Operation and Method of the Invention

The following discussion will illustrate the operation of a cartridge excimer laser system and a method for generating an excimer laser beam using the system. A fresh gas-containing excimer laser cartridge 10 is placed upon receptacle 100 within receiving compartment 200 of laser base 300, in a manner such that ball bearings 32a, 32b, 42 of external electrical connections 30, 40 of cartridge 10 are properly aligned with machined depressions 102, 103, 104 of receptacle 100. The alignment of the optical axis of cartridge 10 is checked using a helium neon laser. The interlock system of laser base 300 is used to verify that the electrical connections of cartridge 10 and receptacle 100 are in contact and that cartridge 10 is enabling power supply 500 to charge.

Once the optical alignment and electrical connection checks are made, the steps required for generation of an excimer laser beam 400 are executed. An electric charge of approximately 11,000 volts, generated by power supply 500, is applied to preionizing electrodes 50. A continuous corona discharge across preionizing electrodes 50 ionizes the neon gas present within container 11, resulting in a high density of ultraviolet light across the discharge area. This process insures that a uniform discharge across main discharge electrodes 60 will occur during the next pulse from power supply 500. A second 10,000 volt charge is applied to main discharge electrodes 60. The discharge across main discharge electrodes 60 ionizes the noble gas and halogen molecules, forming short-lived noble gas-halide molecules, which emit ultraviolet (UV) light. The UV light is amplified by mirrors 16a, 16b (internal mirror system) or mirrors 16c, 16d (external mirror system) and emerges from laser cartridge 10 as excimer laser beam output 400. Excimer laser beam output 400 is utilized in a particular application desired by the system operator. Once gas mixture 19 within cartridge 10 has exhausted its fluorine content, the operator replaces the old cartridge with a new one, and returns the old cartridge to the manufacturer for refurbishing.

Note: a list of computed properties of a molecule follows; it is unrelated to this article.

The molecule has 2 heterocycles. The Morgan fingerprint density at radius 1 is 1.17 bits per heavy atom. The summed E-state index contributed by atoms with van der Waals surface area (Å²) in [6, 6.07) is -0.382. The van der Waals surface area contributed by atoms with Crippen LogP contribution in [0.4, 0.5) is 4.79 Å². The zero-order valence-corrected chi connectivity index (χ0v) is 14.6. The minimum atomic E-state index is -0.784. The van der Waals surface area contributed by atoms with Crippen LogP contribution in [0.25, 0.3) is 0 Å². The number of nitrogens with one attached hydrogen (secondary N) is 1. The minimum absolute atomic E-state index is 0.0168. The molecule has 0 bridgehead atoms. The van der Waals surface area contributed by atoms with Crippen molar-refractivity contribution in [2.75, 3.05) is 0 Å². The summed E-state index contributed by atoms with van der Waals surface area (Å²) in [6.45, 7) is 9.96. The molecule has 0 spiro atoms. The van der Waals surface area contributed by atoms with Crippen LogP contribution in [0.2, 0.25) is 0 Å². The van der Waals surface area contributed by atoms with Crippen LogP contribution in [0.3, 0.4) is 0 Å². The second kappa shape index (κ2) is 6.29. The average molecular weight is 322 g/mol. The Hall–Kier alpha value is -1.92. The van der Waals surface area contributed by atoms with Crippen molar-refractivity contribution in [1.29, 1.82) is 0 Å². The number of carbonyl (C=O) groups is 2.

The advantages of the cartridge excimer laser system are numerous. First, the initial, operating and maintenance costs of the system are lower than those of existing systems. Second, the cartridge system is safer and simpler to operate. As a result, the technical training required for the operator is less extensive and system downtime is reduced. Finally, the cartridge system eliminates the numerous pieces of auxiliary equipment required for existing systems and thus occupies substantially less physical space. Many variations will be apparent to those skilled in the art. It is therefore to be understood that, within the scope of the appended claims, the invention may be practiced other than as specifically described.

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Classifications
U.S. Classification372/57, 372/86
International ClassificationH01S3/03, H01S3/225
Cooperative ClassificationH01S3/225, H01S3/03
European ClassificationH01S3/03, H01S3/225
Legal Events
DateCodeEventDescription
Apr 25, 1994ASAssignment
Owner name: AUTONOMOUS TECHNOLOGIES CORP., FLORIDA
Free format text: ASSIGNMENT OF ASSIGNORS INTEREST;ASSIGNORS:FREY, RUDOLPH W.;BOLEN, PHILIP D.;REEL/FRAME:006985/0121
Effective date: 19940422
Jun 23, 2000FPAYFee payment
Year of fee payment: 4
Jan 11, 2002ASAssignment
Jul 14, 2004FPAYFee payment
Year of fee payment: 8
Nov 17, 2004ASAssignment
Dec 7, 2004ASAssignment
Jul 14, 2008FPAYFee payment
Year of fee payment: 12
Jul 21, 2008REMIMaintenance fee reminder mailed